Putin says consumer prices in Russia will stabilize

Putin says consumer prices in Russia will stabilize
During his annual Q&A session on Thursday, President Vladimir Putin admitted that food prices have risen after Russia's embargo on Western products. He promised prices would stabilize or even decrease, when the market is saturated with domestic goods.

"This is a result of the food embargo, which we introduced in order to help our agriculture. And it has developed," said Putin.

Putin added that about 40 million Russians live in rural areas, and the development of agriculture is crucial for them. According to the president, developing agriculture should also increase the country's food security.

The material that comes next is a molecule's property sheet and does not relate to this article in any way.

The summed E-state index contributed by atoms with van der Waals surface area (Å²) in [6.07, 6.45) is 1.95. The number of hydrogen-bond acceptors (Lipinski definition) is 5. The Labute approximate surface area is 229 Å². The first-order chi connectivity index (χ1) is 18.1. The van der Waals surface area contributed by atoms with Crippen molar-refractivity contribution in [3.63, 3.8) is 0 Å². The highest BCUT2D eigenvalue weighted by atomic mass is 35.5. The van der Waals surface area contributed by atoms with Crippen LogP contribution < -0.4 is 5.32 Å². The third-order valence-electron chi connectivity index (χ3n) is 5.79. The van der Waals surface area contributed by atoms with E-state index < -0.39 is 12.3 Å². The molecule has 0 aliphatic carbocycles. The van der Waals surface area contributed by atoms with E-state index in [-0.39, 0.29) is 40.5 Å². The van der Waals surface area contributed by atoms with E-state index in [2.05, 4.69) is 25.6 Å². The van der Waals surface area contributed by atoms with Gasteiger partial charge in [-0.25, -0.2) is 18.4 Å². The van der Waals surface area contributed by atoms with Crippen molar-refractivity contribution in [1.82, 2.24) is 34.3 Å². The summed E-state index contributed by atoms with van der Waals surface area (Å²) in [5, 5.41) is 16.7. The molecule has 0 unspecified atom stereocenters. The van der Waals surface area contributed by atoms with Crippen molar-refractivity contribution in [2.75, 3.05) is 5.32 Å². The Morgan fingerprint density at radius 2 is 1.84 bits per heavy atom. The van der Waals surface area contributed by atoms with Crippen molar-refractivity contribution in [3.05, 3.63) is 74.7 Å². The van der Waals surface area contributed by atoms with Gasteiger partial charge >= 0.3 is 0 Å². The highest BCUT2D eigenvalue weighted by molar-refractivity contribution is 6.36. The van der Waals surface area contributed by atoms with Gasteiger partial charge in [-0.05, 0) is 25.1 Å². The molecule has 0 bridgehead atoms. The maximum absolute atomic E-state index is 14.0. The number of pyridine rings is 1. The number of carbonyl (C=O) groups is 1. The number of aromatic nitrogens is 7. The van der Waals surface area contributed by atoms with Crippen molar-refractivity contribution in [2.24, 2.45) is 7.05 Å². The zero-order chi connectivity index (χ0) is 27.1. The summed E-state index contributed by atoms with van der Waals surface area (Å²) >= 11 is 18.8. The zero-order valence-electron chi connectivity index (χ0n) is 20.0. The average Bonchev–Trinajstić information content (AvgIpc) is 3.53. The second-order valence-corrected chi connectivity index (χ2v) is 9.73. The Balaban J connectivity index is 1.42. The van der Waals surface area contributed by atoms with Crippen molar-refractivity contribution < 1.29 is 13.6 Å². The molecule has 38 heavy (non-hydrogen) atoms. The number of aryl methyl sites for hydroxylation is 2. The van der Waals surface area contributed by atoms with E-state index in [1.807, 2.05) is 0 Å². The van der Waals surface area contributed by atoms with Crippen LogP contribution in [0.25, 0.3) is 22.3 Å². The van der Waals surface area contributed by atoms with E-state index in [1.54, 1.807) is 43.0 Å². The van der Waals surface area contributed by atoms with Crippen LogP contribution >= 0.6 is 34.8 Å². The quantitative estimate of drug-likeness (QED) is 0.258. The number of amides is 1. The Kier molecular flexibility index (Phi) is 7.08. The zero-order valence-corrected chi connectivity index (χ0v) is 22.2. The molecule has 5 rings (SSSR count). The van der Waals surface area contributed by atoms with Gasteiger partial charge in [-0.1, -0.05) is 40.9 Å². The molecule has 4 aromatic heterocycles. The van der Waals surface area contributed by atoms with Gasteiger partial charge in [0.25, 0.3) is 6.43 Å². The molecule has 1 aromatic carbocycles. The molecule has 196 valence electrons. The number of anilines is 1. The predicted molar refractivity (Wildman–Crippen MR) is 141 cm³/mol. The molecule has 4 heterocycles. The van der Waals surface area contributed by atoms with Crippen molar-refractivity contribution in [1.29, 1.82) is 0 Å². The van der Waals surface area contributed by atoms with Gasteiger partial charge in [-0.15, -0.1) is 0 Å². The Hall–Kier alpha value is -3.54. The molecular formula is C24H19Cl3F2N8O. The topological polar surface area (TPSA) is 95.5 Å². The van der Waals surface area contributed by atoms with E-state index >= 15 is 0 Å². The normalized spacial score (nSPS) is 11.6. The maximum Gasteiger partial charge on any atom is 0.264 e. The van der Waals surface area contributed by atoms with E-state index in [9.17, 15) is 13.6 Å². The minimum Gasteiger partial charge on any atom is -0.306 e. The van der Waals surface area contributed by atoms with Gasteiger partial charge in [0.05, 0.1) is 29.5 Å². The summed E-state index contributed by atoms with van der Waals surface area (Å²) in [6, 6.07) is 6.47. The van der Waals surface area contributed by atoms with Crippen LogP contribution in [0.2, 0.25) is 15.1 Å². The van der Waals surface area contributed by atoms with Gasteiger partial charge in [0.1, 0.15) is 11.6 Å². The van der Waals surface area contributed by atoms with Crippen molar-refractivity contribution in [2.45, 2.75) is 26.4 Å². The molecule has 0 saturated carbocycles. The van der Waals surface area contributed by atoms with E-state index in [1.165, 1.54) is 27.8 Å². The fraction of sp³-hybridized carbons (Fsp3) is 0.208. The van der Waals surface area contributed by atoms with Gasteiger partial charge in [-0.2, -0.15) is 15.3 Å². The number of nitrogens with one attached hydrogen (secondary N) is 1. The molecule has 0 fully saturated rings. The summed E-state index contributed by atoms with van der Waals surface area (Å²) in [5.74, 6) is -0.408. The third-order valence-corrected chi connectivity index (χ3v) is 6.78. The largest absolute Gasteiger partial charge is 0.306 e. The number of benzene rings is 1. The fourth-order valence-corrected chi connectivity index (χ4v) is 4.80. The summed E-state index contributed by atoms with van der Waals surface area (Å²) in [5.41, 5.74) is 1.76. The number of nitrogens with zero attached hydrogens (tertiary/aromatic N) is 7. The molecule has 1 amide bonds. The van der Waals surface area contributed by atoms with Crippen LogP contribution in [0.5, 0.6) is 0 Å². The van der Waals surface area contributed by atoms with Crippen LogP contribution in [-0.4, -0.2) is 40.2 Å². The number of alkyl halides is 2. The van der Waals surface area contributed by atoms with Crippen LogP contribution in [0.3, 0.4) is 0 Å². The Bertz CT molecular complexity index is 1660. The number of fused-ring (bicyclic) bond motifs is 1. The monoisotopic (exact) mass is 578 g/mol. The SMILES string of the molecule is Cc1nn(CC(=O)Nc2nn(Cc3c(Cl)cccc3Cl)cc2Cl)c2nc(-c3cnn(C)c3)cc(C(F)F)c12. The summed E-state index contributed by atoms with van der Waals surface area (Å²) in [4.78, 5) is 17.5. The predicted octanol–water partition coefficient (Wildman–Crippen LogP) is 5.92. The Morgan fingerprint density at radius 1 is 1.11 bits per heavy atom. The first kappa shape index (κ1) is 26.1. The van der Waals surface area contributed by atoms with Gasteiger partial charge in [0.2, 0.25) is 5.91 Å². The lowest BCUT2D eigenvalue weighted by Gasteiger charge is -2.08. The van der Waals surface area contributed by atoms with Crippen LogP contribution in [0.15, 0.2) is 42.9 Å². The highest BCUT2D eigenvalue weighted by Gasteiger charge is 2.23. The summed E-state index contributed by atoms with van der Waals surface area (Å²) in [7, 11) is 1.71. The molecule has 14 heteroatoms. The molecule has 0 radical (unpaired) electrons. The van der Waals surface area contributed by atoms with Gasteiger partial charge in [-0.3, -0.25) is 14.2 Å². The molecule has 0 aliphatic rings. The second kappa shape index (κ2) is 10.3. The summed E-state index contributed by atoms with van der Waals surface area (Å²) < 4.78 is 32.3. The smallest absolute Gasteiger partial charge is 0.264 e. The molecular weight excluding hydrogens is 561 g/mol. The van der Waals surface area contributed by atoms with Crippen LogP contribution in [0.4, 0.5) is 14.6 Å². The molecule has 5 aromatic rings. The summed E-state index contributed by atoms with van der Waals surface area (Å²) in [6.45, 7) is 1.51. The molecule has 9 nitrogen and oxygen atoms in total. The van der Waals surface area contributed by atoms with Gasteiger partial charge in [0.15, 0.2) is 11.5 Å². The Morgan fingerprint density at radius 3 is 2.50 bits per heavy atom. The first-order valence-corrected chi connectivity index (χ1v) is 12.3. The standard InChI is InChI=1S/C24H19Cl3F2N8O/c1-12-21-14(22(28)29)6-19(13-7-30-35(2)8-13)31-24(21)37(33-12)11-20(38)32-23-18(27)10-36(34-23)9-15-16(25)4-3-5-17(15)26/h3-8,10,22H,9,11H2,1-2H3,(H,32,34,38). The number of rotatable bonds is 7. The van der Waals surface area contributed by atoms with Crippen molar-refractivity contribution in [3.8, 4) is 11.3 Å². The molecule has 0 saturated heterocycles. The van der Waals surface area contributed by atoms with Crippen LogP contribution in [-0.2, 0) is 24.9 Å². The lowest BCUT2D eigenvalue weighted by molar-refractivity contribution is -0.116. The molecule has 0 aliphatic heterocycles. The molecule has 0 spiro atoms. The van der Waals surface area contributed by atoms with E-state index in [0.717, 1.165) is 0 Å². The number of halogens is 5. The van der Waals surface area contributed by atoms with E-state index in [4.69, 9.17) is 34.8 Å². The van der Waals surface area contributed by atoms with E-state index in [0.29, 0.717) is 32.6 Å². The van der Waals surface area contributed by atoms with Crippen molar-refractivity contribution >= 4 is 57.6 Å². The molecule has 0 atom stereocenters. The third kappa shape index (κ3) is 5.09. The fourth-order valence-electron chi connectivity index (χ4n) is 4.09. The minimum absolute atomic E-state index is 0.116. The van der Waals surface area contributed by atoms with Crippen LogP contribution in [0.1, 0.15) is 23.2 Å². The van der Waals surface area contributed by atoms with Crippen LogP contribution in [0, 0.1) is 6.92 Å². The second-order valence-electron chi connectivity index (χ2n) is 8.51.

Last year, inflation in Russia hit 12.9 percent. On Wednesday, Economic Development Minister Aleksey Ulyukaev said there is expected to be a huge drop in inflation to 6.5-7 percent this year and a gradual decrease to 4.5-5 percent.

Putin also assured farmers that sanctions won’t be removed in the foreseeable future, and cheap foreign products won’t hit Russian shelves anytime soon. Farmers are concerned that if this happens, they won’t be able to pay back loans taken out to pay for modernization and increased production.

“Despite the fact the Minsk agreement is being poorly executed because of Kiev, they are not ready to admit the failure of the Ukrainian government. They will come up with how to extend sanctions, but we'll keep ours as well,” said Putin.

Earlier this week, Russian Agriculture Minister Aleksandr Tkachev warned the country's farmers that sanctions and the weak ruble won’t last forever. He urged them to take advantage of the opportunity to substitute banned foreign imports on the Russian market.